Of the stories sent in, I have given some priority to this one, that of a teacher being bullied by a senior person from a Professional Learning and Development company. Teachers are backing this up with their own accounts in which it has been obvious PLD people have spoken to the education review office or the ministry about teachers who have challenging views on education; or they have undertaken to tick teachers off themselves with the implied threat of the backing of the bureaucracies. Teachers have said they felt inhibited in discussion and under pressure to pad data (if the PLD prescription is necessarily right, any teacher who doesn’t improve results is obviously getting it wrong).
I am a teacher in small rural school in the central North Island.
I have now been unemployed for a month. For 30 years I have taught at a local primary school and always been involved with our school community. I have always kept uppermost in my mind that each child has their own special potential – and that my job is to help them discover and grow this – whether it is music, rugby, science, carving, as well as all the other more formal parts of the curriculum.
This year at school, we received professional learning support from a big company. Two women came and talked to us about modern learning environments. They invited comment and I shared with them that we had many students who were the third generation who’d had trouble reading. I was trying to show them the bigger picture of our community and to talk about how we might be able to involve families in our literacy and learning programmes.
The two women were very challenging. They kept saying to me, ‘You have to examine the data.’ But what they really meant was looking at the maths and reading tests. Our room is full of data – photos, paintings, weaving, tukutuku stories, sporting, music, speech awards, as well as the data they were referring to.
The women were obviously not happy with me. We will be reporting you to others, they said. When they came back next time, they brought another woman with them. She was very aggressive and started by saying exactly the same thing. ‘Now you need to examine the data’ as though it was some kind of mantra. I tried to explain again that that in itself would not be sufficient as many of our children had not had the same opportunities as others and there was a constant need to build their confidence and gain their trust. Then I mentioned the three generation thing again …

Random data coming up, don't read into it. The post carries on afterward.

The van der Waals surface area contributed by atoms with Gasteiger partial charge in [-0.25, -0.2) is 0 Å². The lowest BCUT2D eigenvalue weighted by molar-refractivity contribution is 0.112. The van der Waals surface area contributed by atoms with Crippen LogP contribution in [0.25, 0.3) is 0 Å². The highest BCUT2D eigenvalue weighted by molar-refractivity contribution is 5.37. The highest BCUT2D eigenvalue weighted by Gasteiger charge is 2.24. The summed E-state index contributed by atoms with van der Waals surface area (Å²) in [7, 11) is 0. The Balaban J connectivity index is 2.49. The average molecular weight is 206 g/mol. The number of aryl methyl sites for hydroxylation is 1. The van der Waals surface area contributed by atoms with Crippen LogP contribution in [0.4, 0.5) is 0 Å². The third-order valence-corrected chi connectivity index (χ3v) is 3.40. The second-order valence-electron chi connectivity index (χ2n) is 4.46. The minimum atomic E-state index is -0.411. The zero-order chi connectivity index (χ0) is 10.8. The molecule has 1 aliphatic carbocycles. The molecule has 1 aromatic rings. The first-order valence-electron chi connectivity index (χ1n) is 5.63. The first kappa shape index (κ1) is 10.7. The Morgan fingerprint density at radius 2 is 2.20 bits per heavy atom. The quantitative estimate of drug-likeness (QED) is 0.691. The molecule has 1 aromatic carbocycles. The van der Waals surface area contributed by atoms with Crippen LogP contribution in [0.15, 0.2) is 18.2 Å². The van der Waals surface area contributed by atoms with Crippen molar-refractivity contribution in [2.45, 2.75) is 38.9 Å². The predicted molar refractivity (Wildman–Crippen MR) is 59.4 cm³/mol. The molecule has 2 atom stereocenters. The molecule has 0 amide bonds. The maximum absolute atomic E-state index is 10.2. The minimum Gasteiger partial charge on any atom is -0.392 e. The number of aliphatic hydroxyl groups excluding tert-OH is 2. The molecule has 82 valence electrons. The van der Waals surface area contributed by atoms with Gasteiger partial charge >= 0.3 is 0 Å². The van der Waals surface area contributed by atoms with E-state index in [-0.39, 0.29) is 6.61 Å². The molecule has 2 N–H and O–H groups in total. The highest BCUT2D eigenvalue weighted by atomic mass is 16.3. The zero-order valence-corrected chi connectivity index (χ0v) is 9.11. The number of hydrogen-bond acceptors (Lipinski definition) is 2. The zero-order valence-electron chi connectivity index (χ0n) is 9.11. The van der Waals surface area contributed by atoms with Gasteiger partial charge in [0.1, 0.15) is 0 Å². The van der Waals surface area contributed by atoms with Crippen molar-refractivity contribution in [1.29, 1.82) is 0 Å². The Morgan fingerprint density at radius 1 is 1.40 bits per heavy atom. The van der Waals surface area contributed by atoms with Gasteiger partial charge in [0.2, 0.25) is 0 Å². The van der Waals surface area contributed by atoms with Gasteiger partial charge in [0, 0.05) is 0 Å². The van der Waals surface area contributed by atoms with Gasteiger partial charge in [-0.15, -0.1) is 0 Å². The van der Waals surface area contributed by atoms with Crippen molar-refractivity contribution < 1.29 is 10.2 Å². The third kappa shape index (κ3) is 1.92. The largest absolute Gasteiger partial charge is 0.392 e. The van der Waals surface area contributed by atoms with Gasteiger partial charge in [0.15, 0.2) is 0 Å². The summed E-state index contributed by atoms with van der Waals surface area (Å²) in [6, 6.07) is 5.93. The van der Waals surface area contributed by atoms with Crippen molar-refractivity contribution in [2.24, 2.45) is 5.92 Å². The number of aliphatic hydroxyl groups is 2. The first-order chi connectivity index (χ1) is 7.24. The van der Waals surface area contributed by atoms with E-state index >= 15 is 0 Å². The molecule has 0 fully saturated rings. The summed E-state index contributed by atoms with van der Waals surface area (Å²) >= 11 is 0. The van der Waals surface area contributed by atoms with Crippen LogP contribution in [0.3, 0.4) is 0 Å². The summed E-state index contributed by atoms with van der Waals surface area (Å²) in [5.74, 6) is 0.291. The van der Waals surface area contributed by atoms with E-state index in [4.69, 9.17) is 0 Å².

This really unleashed something! The new woman poked her finger at me and said very loudly ‘Three generations! And what do you think is the common factor here?’ Without waiting for any reply, she continued – with more finger pointing – ‘You!’
Not poverty, not the fact that these families sometimes give their children marijuana as a reward for being ‘good’, not family violence, ill-health, a lack of breakfast and a mum in jail …
My face was burning up and I couldn’t speak. I thought I was going to pass out – it was like being punched in the face. Not able to stay in the room, I ran out and got into my car. I have no idea how I drove home that night.
The next day I resigned. I feel as though everything I have ever believed in has been ripped out of me, everything I have ever valued about education gone. My doctor has prescribed anti-depressants.”
Kelvin, I know that you have asked people to share their stories. It seems that bullying is rife, thanks to a culture of bullying from the minister down through ministry advisers, the education review office and, increasingly, Professional Learning and Development personnel.
And all ending up in our classrooms.